In the last scene, Faye, now a flight attendant, returns to Hong Kong. She finds that the cop has bought the snack bar and is converting it into a restaurant. He asks her to stay for the grand opening in a couple of days, but she says she does not know if she can. 663 then asks if she can send him a postcard if she leaves, but she says he wouldn't read it anyway. As Faye's about to leave, he gets the boarding pass she gave him a year ago, wrinkled and water-stained, and asks if anyone will accept it. She doubts it and writes him up a new one. Faye asks him where he wants to go with the boarding pass, and 663 says he'll go wherever she wants to take him. Their future remains ambiguous.



Wong Kar-wai made the film during a two-month break from the editing of his wuxia film Ashes of Time. He has said, "While I had nothing to do, I decided to make Chungking Express following my instincts.",[5] and that "After the very heavy stuff, heavily emphasized in Ashes of Time, I wanted to make a very light, contemporary movie, but where the characters had the same problems." Originally, Wong envisioned the two stories as similar but with contrasting settings: "One would be located in Hong Kong [that is, Hong Kong Island] and the other in Kowloon; the action of the first would happen in daylight, the other at night. And despite the difference, they are the same stories."[5]

On the screenplay, Wong has said

"When I started to film, I didn't have it written completely. I filmed in chronological order. The first part happened during the night. I wrote the sequel of the story in one day! Thanks to a brief interruption for the New Year festivities, I had some more time to finish the rest of the script."[5]

He kept on writing and developed a third story. However, after filming the first two, he found that the film was getting too long so he relocated the third segment, about a love-sick hitman, to an entirely different film titled Fallen Angels (1995).[5]

Wong had specific locations in mind where he wanted to set the action of the film. In an interview, he has said: "One: Tsim Sha Tsui. I grew up in that area and I have a lot of feelings about it. It's an area where the Chinese literally brush shoulders with westerners, and is uniquely Hong Kong. Inside Chungking Mansion you can run into people of all races and nationalities: Chinese, white people, black people, Indian."[5] This is the setting for much of the first story. As Wong explains, Chungking Mansion is famous for

"its 200 lodgings, it is a mix of different is a legendary place where the relations between the people are very complicated. It has always fascinated and intrigued me. It is also a permanent hotspot for the cops in HK because of the illegal traffic that takes place there. That mass-populated and hyperactive place is a great metaphor for the town herself."[5]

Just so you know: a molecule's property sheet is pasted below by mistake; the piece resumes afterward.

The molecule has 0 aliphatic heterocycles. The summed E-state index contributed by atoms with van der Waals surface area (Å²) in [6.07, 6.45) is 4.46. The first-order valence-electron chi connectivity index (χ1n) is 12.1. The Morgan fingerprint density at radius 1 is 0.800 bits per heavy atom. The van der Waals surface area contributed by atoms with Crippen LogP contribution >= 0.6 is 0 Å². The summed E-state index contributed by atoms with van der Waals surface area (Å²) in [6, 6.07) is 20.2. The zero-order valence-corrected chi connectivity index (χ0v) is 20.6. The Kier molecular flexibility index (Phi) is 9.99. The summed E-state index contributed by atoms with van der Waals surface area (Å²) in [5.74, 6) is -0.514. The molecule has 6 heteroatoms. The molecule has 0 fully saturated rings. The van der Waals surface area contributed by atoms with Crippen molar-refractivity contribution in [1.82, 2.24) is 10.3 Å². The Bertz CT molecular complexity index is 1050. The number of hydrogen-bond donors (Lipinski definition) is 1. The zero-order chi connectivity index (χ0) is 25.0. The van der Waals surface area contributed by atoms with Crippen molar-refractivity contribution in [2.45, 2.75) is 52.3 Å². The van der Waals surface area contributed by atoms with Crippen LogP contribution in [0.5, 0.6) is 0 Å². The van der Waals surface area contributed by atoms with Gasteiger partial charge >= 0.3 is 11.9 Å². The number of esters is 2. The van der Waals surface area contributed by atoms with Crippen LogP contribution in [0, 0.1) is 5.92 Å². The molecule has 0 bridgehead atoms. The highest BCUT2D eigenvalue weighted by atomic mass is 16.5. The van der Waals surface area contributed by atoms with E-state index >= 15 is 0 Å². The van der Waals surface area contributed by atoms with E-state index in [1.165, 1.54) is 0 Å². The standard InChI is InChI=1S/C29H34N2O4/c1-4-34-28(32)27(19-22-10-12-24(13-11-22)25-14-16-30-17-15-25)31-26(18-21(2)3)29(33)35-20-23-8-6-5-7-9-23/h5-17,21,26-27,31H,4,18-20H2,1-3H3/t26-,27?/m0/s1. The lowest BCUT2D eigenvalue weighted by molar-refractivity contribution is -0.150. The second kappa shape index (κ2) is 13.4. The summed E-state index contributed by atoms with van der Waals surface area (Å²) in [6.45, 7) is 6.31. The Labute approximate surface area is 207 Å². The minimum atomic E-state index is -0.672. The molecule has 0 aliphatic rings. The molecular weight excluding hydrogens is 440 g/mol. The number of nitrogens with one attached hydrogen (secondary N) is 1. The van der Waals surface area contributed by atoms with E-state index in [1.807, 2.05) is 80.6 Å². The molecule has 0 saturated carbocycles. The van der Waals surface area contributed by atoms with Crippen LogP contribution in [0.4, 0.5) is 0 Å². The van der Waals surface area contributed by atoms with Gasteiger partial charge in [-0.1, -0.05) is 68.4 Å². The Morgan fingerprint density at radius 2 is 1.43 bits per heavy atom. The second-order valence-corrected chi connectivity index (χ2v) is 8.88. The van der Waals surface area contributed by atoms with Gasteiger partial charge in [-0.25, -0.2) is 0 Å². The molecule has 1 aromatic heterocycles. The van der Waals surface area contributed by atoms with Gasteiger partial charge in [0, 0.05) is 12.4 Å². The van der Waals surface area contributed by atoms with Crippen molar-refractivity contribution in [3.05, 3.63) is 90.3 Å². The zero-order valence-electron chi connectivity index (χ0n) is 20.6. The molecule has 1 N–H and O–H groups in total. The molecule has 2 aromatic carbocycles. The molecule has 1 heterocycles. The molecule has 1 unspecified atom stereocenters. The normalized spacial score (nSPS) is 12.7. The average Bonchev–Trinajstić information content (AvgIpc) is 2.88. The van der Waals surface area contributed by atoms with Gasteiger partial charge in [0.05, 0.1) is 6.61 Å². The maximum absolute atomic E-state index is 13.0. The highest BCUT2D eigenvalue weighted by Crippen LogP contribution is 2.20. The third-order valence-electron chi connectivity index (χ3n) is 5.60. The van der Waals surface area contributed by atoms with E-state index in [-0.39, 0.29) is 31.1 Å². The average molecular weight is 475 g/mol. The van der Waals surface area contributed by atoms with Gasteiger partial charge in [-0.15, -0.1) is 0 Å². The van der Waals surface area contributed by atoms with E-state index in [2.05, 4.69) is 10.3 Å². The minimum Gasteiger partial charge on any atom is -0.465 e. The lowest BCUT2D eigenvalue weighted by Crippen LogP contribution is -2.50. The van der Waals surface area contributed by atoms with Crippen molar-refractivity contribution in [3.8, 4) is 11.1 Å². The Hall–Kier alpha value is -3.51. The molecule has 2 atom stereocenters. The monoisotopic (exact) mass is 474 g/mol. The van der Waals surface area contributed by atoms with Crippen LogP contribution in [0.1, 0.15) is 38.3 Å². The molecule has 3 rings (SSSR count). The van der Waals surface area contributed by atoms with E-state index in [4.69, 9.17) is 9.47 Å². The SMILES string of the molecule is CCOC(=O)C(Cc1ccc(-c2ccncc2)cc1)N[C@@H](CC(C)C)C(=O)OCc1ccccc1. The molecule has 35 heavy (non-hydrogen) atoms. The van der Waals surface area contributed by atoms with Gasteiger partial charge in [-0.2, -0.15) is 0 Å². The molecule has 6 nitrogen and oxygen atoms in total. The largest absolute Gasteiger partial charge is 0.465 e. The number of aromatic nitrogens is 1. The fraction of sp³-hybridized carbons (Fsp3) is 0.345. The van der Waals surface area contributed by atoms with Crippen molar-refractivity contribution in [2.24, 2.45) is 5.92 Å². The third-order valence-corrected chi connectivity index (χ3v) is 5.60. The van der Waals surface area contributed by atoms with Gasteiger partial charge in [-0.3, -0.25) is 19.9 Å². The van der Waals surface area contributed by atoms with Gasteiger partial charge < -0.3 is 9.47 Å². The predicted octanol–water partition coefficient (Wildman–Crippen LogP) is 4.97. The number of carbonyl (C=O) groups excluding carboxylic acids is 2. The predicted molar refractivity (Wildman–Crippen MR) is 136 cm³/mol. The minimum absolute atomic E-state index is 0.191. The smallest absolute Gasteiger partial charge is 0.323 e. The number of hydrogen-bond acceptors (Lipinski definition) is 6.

The second half was shot in Central, including Lan Kwai Fong, near a popular fast food shop called Midnight Express (which was later turned into a 7–11).[6] "In this area, there are a lot of bars, a lot of foreign executives would hang out there after work," Wong remembers. The fast food shop is forever immortalized as the spot where Tony Leung and Faye Wong's characters met and became attracted to one another. Wong was also drawn to "the escalator from Central to the mid-levels. That interests me because no one has made a movie there. When we were scouting for locations we found the light there entirely appropriate."[5] The apartment of Tony Leung's character was cinematographer's Christopher Doyle's apartment at the time of filming.[7]

Filming locations


The film is marketed with the tagline "If my memory of her has an expiration date, let it be 10,000 years...". Historically, the number "10,000" was used to represent the concept of "forever" in China and many other Asian countries (see Ten thousand years).

The film's marketing posters were designed by artist Stanley Wong, under his pseudonym "Another Mountain Man".[8]


Chungking Express
Film score by Frankie Chan
& Roel A. Garcia
Released 8 March 1996
Genre Film score
Label Block 2 Music Limited

The song "Baroque", composed by Michael Galasso, can be heard twice during the first part of the movie: during the opening and when Brigitte Lin's character takes the gun in the closer. This track does not appear on the soundtrack album, although three other tracks are similar to it: "Fornication in Space" (track 3), "Heartbreak" (track 8) and "Sweet Farewell" (track 9), played respectively on synth, guitar and piano. The first story also features "Things in Life" by the Jamaican reggae singer Dennis Brown, which plays in the American bar where the drug baron is located.